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For completeness, I include a 2-D forward interpolation example.
Figure shows a 2-D analog of the function in
Figure and its coarsely-sampled version.

**chirp2
**

Figure 21 Two-dimensional test function
(left) and its coarsely sampled version (right).

Figure compares the errors of the 2-D nearest
neighbor and 2-D linear (bi-linear) interpolation. Switching to
bi-linear interpolation shows a significant improvement, but the error
level is still relatively high. As shown in
Figures and , B-spline
interpolation again outperforms other methods with comparable cost. In
all cases, I constructed 2-D interpolants by orthogonal splitting.
Although the splitting method reduces computational overhead, the main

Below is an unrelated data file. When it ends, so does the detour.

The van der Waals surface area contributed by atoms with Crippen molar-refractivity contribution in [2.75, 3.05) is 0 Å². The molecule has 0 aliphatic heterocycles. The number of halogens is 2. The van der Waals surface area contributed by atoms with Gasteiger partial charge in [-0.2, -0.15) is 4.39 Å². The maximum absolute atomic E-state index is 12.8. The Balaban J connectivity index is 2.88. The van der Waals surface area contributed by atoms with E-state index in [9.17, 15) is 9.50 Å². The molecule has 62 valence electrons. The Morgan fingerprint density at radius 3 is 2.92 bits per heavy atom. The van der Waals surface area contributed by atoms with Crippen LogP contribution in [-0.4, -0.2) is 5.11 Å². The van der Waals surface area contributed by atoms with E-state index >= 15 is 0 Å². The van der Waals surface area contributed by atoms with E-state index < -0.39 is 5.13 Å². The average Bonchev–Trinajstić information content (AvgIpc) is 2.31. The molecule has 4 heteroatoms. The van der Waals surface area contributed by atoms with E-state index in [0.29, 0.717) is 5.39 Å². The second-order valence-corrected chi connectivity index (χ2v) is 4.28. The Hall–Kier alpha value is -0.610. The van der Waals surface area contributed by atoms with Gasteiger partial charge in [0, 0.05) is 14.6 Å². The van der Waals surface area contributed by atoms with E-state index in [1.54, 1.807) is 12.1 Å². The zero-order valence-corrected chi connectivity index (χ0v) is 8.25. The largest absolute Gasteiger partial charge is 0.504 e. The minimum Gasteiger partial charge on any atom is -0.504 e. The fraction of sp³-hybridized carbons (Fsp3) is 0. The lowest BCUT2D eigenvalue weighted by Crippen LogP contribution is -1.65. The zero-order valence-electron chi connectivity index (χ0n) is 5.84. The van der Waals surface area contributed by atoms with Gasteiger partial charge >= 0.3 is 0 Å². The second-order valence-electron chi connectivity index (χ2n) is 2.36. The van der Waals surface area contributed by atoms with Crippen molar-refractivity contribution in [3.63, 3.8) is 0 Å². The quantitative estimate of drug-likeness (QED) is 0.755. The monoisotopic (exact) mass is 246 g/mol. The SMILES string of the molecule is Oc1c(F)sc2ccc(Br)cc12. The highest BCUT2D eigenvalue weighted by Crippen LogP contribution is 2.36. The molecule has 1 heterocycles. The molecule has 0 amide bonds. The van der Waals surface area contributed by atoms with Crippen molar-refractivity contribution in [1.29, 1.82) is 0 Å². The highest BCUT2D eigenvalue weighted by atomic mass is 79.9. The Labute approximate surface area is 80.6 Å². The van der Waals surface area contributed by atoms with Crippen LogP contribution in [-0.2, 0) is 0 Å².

cost factor is the total interpolant size, which is squared when the
interpolation goes from one to two dimensions.

**plcbinlin
**

Figure 22 2-D Interpolation errors of
nearest neighbor interpolation (left) and linear interpolation
(right). The top graphs show 1-D slices through the center of the
image. Bi-linear interpolation exhibits smaller error and therefore
is more accurate.

**plccubspl
**

Figure 23 2-D Interpolation errors of
cubic convolution interpolation (left) and third-order B-spline
interpolation (right). The top graphs show 1-D slices through the
center of the image. B-spline interpolation exhibits smaller error
and therefore is more accurate.

**plckaispl
**

Figure 24 2-D Interpolation errors of
8-point windowed sinc interpolation (left) and seventh-order
B-spline interpolation (right). The top graphs show 1-D slices
through the center of the images. B-spline interpolation exhibits
smaller error and therefore is more accurate.

** Next:** Beyond B-splines
** Up:** Interpolation with convolutional bases
** Previous:** B-splines
Stanford Exploration Project

12/28/2000